[13] Miranda EF, Vanin AA, Tomazoni SS, et al. Using Pre-Exercise Photobiomodulation Therapy Combining Super-Pulsed Lasers and Light-Emitting Diodes to Improve Performance in Progressive Cardiopulmonary Exercise Tests. 2016

[14] Ferraresi, C. et. al. Effects of Light-Emitting Diode Therapy on Muscle Hypertrophy, Gene Expression, Performance, Damage, and Delayed-Onset Muscle Soreness: Case-control Study with a Pair of Identical Twins. 2016

[15] Ferraresi C, Huang YY, Hamblin MR. Photobiomodulation in human muscle tissue: an advantage in sports performance? 2016

[17] Baroni BM, Rodrigues R, Freire BB, Franke Rde A, Geremia JM, Vaz MA. Effect of low-level laser therapy on muscle adaptation to knee extensor eccentric training. 2015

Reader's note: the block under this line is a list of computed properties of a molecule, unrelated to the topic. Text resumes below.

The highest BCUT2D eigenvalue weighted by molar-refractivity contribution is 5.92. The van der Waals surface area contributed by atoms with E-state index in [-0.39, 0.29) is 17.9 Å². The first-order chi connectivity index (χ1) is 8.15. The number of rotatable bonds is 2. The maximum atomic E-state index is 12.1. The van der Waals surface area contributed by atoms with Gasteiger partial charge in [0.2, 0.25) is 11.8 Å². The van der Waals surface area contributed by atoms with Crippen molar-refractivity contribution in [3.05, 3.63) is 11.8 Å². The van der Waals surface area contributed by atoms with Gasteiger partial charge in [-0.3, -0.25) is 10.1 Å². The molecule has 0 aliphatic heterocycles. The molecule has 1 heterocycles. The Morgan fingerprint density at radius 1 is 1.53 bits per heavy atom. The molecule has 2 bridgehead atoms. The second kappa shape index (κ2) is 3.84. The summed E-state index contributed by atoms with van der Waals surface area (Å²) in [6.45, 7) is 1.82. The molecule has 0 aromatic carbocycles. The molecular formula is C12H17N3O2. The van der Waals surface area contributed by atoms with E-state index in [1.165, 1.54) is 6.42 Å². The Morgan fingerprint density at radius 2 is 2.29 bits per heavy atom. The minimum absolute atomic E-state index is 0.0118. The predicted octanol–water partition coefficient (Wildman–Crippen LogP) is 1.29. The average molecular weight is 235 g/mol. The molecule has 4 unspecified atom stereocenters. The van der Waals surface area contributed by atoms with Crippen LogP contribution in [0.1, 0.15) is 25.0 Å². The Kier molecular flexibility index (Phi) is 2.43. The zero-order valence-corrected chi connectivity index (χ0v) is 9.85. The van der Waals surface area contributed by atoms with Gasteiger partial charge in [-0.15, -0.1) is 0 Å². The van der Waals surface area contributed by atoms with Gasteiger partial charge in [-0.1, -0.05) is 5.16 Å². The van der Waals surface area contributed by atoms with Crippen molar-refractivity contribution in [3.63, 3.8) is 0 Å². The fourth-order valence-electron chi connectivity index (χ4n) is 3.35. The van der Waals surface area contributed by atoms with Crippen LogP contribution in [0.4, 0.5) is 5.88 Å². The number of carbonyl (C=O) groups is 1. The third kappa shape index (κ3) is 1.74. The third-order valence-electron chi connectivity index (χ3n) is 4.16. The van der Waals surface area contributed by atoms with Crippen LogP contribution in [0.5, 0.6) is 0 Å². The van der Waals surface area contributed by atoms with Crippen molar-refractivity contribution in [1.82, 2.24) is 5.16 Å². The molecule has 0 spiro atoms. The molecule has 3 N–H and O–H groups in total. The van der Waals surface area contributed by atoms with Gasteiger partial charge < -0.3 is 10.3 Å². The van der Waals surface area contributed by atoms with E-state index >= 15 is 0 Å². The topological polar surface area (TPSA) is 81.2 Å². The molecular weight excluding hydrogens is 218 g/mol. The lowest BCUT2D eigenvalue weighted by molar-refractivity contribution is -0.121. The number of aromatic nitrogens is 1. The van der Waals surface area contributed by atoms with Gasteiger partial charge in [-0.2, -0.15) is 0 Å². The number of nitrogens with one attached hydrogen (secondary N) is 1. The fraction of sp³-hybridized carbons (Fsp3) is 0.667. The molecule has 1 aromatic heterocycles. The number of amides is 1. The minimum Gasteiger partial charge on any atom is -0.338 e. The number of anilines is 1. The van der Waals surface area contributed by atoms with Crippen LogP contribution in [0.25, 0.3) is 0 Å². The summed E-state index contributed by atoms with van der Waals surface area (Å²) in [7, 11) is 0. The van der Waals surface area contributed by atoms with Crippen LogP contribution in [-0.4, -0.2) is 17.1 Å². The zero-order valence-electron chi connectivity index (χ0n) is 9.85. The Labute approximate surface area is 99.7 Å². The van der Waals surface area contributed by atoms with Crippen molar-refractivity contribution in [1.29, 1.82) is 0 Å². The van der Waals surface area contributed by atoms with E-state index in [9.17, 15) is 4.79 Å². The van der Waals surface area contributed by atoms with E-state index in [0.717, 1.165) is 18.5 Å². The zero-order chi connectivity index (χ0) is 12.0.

[18]  Barbosa R, Marcolino A, Souza V, Bertolino G, Fonseca M, Guirro R. Effect of Low-Level Laser Therapy and Strength Training Protocol on Hand Grip by Dynamometry. 2017

[19] Baroni BM, Leal Junior EC, Geremia JM, Diefenthaeler F, Vaz MA. Effect of light-emitting diodes therapy (LEDT) on knee extensor muscle fatigue. 2010 

[20] Paolillo FR, Corazza AV, Paolillo AR, et al. Phototherapy during treadmill training improves quadriceps performance in postmenopausal women. 2014

[22] Ferraresi C, Hamblin MR, Parizotto NA. Low-level laser (light) therapy (LLLT) on muscle tissue: performance, fatigue, and repair benefited by the power of light. 2012

[23] Bjordal JM, Lopes-Martins RA, Iversen VV. A randomized, placebo-controlled trial of low-level laser therapy for activated Achilles tendinitis with microdialysis measurement of peritendinous prostaglandin E2 concentrations. 2006

[24] Doyle AT, Lauber C, Sabine K. The Effects of Low-Level Laser Therapy on Pain Associated With Tendinopathy: A Critically Appraised Topic. 2016